Base currency

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Foreign exchange.

1. Rate quotation.

The base currency in a foreign exchange rate quotation is the currency which there is one of.

Example 1: Foreign exchange rate quotation

In the quotation GBP/USD 1.3600; or 1 GBP = 1.3600 USD,

the base currency is GBP;

meaning one British pound would be exchanged for a variable number of USD, depending on the rate quoted.

The base currency is also known as the Reference currency or the Fixed currency.

Base calculation rule

A rule of thumb in applying foreign exchange rates is to consider whether the calculation is from, or to, the base currency.

When calculating:

  • From the base, multiply by the exchange rate
  • To the base, divide by the exchange rate

Example 2: Calculating from the base currency

We need to exchange between GBP 10m and USD.

Use the exchange rate GBP/USD 1.3600 to calculate the number of USD.

GBP is the base currency.

We're calculating from the base currency.

So multiply by the exchange rate:

USD amount = 10m x 1.3600

= USD 13.6m

Example 3: Calculating to the base currency

We need to exchange between USD 10m and GBP.

Use the exchange rate GBP/USD 1.3600 to calculate the number of GBP.

GBP is the base currency.

We're calculating to the base currency.

So divide by the exchange rate:

GBP amount = 10m / 1.3600

= GBP 7.35m

2. Currency comparison.

More generally, a 'base currency' means the currency with which other currencies are compared.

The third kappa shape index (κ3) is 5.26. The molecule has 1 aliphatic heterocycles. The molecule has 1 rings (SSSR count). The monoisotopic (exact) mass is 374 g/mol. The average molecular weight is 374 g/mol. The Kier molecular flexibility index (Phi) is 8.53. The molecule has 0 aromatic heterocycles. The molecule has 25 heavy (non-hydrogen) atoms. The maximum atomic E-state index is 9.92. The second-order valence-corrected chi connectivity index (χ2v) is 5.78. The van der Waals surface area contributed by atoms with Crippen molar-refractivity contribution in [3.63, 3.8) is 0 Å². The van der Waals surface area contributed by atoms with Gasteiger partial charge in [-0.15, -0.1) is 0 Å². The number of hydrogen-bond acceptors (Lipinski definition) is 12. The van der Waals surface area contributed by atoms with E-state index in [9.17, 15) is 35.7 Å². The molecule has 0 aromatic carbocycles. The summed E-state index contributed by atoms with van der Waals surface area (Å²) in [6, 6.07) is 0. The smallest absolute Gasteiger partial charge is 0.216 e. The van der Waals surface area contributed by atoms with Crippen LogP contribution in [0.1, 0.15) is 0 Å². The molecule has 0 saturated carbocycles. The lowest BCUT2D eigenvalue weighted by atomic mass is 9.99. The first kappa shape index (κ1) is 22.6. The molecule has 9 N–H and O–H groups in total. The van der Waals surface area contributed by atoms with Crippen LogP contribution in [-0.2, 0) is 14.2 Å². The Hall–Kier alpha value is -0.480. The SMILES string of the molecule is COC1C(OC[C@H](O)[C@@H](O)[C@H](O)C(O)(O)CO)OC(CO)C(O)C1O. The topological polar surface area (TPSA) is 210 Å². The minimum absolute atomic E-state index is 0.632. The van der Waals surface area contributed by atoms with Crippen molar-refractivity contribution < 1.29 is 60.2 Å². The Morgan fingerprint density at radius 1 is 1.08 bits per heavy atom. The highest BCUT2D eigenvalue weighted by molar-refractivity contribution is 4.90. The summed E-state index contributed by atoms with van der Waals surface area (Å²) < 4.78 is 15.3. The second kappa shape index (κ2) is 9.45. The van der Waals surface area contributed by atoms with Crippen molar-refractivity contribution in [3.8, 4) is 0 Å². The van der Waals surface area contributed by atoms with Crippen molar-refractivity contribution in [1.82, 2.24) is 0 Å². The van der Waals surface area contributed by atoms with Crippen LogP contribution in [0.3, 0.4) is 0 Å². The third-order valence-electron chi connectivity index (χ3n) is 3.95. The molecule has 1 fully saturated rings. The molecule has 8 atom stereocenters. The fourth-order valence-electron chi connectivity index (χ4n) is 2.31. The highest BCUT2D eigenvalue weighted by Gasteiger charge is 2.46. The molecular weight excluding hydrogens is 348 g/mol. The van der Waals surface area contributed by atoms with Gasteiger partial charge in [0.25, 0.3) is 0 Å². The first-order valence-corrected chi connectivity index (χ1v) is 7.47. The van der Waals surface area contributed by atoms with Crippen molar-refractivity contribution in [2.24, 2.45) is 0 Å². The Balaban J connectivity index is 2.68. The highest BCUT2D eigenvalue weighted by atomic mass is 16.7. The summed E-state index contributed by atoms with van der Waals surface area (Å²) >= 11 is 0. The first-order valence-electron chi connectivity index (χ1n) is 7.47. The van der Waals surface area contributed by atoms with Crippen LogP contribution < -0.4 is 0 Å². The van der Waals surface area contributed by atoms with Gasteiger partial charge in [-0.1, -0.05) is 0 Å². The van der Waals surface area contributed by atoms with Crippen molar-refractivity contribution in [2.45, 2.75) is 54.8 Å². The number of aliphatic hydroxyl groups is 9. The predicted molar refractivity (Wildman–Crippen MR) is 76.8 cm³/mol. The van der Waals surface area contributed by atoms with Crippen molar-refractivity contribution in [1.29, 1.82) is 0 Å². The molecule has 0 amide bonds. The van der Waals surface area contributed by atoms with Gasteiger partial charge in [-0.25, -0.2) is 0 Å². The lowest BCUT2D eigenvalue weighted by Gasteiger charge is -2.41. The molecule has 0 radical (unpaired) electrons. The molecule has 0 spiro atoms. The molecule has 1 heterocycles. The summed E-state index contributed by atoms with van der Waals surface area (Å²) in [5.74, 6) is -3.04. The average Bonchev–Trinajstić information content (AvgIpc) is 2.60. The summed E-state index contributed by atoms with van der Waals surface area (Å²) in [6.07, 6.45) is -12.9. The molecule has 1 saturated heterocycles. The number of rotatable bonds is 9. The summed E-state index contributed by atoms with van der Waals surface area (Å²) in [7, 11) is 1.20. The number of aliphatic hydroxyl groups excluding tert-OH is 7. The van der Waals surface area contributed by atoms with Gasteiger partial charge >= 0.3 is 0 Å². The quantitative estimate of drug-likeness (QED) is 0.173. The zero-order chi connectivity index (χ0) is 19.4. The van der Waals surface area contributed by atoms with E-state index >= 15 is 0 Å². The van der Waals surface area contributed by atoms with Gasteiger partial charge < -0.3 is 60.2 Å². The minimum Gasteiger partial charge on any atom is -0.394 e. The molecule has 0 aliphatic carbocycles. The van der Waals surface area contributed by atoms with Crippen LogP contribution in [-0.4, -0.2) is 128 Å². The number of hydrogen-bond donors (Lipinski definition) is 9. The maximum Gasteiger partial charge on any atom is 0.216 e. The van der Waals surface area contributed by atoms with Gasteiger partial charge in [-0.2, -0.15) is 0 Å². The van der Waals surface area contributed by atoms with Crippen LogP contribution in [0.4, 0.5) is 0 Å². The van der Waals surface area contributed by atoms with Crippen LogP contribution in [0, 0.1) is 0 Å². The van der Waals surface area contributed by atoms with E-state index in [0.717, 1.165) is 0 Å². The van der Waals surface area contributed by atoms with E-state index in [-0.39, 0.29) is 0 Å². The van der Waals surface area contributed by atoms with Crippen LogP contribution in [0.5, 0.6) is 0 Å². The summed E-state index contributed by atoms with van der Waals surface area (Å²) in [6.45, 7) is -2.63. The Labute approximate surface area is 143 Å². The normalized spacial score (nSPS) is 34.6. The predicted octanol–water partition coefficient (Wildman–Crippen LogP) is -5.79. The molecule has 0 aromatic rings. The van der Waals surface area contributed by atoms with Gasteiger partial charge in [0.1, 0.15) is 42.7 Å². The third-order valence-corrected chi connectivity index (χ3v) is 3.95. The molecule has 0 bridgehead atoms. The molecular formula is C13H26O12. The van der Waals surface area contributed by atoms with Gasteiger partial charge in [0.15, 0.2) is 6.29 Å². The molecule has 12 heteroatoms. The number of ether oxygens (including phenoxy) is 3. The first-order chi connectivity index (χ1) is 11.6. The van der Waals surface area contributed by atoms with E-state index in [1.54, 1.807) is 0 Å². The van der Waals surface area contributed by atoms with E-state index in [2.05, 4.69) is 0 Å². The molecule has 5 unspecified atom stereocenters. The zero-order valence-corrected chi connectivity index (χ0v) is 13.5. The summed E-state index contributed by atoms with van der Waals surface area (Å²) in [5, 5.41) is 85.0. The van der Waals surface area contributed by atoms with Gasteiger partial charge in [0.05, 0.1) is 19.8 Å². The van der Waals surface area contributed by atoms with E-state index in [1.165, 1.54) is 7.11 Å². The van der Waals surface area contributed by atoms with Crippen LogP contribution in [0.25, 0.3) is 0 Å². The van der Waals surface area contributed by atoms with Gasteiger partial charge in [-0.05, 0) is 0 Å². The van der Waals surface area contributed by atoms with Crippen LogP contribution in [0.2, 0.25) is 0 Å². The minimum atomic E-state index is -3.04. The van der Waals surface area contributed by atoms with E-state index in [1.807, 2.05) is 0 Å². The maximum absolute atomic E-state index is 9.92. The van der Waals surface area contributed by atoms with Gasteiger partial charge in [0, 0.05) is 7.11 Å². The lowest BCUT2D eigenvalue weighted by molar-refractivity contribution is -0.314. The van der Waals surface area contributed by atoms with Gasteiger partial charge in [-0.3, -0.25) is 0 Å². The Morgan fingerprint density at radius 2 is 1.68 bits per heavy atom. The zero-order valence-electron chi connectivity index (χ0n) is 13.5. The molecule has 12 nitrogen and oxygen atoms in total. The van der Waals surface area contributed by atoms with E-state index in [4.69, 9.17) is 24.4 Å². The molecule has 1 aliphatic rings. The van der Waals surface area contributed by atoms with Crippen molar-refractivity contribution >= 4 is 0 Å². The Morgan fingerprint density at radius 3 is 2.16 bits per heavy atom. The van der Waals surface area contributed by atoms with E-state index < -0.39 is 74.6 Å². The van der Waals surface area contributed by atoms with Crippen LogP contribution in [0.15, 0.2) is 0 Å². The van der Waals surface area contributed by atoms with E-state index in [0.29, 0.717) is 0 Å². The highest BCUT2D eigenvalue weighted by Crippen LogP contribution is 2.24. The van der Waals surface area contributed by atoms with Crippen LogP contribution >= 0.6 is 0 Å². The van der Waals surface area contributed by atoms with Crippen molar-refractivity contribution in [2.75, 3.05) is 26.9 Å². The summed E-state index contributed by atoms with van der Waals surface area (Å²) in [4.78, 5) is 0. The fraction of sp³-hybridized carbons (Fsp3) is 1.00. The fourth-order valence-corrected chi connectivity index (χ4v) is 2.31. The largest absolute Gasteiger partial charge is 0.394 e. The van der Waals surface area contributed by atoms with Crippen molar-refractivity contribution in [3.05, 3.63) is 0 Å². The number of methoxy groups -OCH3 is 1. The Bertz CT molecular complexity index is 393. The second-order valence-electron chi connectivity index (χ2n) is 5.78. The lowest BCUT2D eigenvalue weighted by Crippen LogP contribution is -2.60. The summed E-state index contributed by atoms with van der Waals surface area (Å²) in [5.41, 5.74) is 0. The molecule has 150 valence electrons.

Example 4: Multicurrency liquidity arrangement

In a multicurrency liquidity arrangement, 'base currency' refers to the currency in which the master account is denominated and to which all other currencies are converted.

The base currency also serves as the basis for all interest rate calculations in the multicurrency liquidity arrangement.

Example 5: Foreign exchange gains and losses

In calculating a foreign exchange gain or loss, a 'base' currency means the currency which is not considered to be 'foreign' currency for the purpose of calculating foreign exchange (FX) movements.

In this context, FX movements arise when an organisation enters into a transaction in a foreign currency. Gains and losses are recognised, either on an accruals basis or a realisation basis, between the value of the transaction in the ‘home’ (or base) currency at two different points in time.

See also

Other resource

Base jumper - applying base currencies, direct and indirect exchange rates, The Treasurer